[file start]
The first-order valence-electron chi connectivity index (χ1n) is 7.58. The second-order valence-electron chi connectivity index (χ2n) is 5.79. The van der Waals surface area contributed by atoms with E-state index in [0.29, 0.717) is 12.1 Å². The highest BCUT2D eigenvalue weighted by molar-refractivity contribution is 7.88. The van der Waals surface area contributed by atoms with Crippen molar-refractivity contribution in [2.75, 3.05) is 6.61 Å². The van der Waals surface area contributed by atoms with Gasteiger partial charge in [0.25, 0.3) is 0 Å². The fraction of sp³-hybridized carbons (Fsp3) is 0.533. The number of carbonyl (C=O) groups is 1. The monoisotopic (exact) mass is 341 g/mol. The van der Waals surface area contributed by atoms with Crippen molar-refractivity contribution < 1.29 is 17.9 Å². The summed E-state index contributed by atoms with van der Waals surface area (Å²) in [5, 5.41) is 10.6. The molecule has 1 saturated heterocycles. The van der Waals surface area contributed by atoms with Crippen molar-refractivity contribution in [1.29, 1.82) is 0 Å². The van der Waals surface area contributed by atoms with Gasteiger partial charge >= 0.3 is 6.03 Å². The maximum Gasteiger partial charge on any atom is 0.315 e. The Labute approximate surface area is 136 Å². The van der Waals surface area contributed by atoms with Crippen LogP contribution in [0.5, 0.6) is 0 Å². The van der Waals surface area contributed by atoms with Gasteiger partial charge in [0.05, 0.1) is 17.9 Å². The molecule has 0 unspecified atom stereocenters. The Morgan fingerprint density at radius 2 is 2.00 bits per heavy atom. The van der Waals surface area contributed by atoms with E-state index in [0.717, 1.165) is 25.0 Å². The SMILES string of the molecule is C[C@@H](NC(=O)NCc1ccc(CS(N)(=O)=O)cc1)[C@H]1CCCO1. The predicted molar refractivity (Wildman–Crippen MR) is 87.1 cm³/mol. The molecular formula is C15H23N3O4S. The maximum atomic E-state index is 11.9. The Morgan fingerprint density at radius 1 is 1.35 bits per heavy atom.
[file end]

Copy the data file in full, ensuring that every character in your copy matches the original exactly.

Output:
The first-order valence-electron chi connectivity index (χ1n) is 7.58. The second-order valence-electron chi connectivity index (χ2n) is 5.79. The van der Waals surface area contributed by atoms with E-state index in [0.29, 0.717) is 12.1 Å². The highest BCUT2D eigenvalue weighted by molar-refractivity contribution is 7.88. The van der Waals surface area contributed by atoms with Crippen molar-refractivity contribution in [2.75, 3.05) is 6.61 Å². The van der Waals surface area contributed by atoms with Gasteiger partial charge in [0.25, 0.3) is 0 Å². The fraction of sp³-hybridized carbons (Fsp3) is 0.533. The number of carbonyl (C=O) groups is 1. The monoisotopic (exact) mass is 341 g/mol. The van der Waals surface area contributed by atoms with Crippen molar-refractivity contribution < 1.29 is 17.9 Å². The summed E-state index contributed by atoms with van der Waals surface area (Å²) in [5, 5.41) is 10.6. The molecule has 1 saturated heterocycles. The van der Waals surface area contributed by atoms with Crippen molar-refractivity contribution in [1.29, 1.82) is 0 Å². The van der Waals surface area contributed by atoms with Gasteiger partial charge >= 0.3 is 6.03 Å². The maximum Gasteiger partial charge on any atom is 0.315 e. The Labute approximate surface area is 136 Å². The van der Waals surface area contributed by atoms with Crippen LogP contribution in [0.5, 0.6) is 0 Å². The van der Waals surface area contributed by atoms with Gasteiger partial charge in [0.05, 0.1) is 17.9 Å². The molecule has 0 unspecified atom stereocenters. The Morgan fingerprint density at radius 2 is 2.00 bits per heavy atom. The van der Waals surface area contributed by atoms with E-state index in [0.717, 1.165) is 25.0 Å². The SMILES string of the molecule is C[C@@H](NC(=O)NCc1ccc(CS(N)(=O)=O)cc1)[C@H]1CCCO1. The predicted molar refractivity (Wildman–Crippen MR) is 87.1 cm³/mol. The molecular formula is C15H23N3O4S. The maximum atomic E-state index is 11.9. The Morgan fingerprint density at radius 1 is 1.35 bits per heavy atom.